Before we get to the act of streaming, and what purpose it might serve, it is worth just cycling though these statements to unpick what they might reveal. Firstly, there are people in the home, making all of the noises that they make when they are ‘at home.’ The levels of this vary from the very loud to the almost silent. Our young boys make the most. One of these boys is autistic and screams to self-regulate – so can be very, very loud. The other is only five and just likes to shout and sing. Both of these is acceptable up to a point. At some level, or after a particular amount of time, however it becomes unacceptable. The house becomes ‘too loud’ or ‘too noisy.’ We have great neighbours who like to get a bit drunk at weekends and sing along to Robbie Williams and Oasis, they also become too loud, but we all get along fine and are all probably conscious of the point at which things cross the volume line. What becomes interesting, though, is the fact that there is an appropriate level noise profile for our houses and their inhabitants. Children have license to make noise, but what about my partner and I – how much noise can we make? While thinking about who is allowed to make what noise I came across a great essay by Luca Soudant called ‘Trans*formative Thinking Through Sound: Artistic Research in Gender and Sound Beyond the Human’ in Open Philosophy where she discusses how gender performativity dictates who and what can make certain types of sound. She uses the useful and entertaining example of PepsiCo’s failed experiment in making lady friendly Dorito’s – that make less of a crunch when eaten and comes in a smaller bag so they can be carried in a handbag. This, for Soudant, reflects how a socio-cultural frame for gender demands ‘multi-sensory choreographies’ that are embedded not only in the body but the objects that surround it. The quietness of the proposed ‘lady crisp’ reinforces the socio-cultural frame for femininity that pairs it with unobtrusiveness.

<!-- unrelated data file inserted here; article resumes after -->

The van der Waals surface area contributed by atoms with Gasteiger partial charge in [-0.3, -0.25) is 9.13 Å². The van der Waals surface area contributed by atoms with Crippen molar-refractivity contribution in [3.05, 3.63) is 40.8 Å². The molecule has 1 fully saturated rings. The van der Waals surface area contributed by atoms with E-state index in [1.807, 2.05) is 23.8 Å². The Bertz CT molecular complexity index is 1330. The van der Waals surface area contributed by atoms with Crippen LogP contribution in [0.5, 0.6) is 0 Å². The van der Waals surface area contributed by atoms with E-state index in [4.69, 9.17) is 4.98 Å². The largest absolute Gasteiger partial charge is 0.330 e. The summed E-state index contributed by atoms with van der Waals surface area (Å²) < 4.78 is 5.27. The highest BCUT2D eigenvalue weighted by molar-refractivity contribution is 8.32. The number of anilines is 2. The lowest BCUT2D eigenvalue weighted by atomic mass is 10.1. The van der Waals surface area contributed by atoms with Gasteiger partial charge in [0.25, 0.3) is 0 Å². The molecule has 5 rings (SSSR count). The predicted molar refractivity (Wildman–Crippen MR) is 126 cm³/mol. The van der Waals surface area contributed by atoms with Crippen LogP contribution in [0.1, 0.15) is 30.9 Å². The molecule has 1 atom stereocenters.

This can be extended to observation number 2, and our new quieter Bosch washing machine. In her text Souter also refers to a great article by Anna Symanczyk called ‘The Sound of Stuff – Archetypical Sound in Product Sound Design’ in which she analyses commercials for domestic hoovers. In an example from 1935 the vacuum cleaner’s quietness as a selling point – suggestive of an environment in which domestic chores, usually undertaken by a woman, can be done without disturbing others, in particular the working man. Yet, as Symanczyk points out, a paradox emerges, as the vacuum also needs to provide power – which is associated with noise, and this results in names like the ‘Rowenta Silence Force Extreme Cyclonic’ and more recent vacuum ads that overlay the sounds of racing cars etc. Perhaps this appeal to a more masculine ‘sound’ of power is indicative of a less gendered approach to domestic work (though I suspect not). Yet, domestic spaces are undeniably quiet by design, perhaps we just don’t like to be reminded that our dead skin needs hoovering up and our sweaty clothing needs washing. So, as I stand in the middle of our kitchen, wanting to broadcast something, it is difficult to pick up on anything, I have to listen closely, which draws me to points 3 and 4.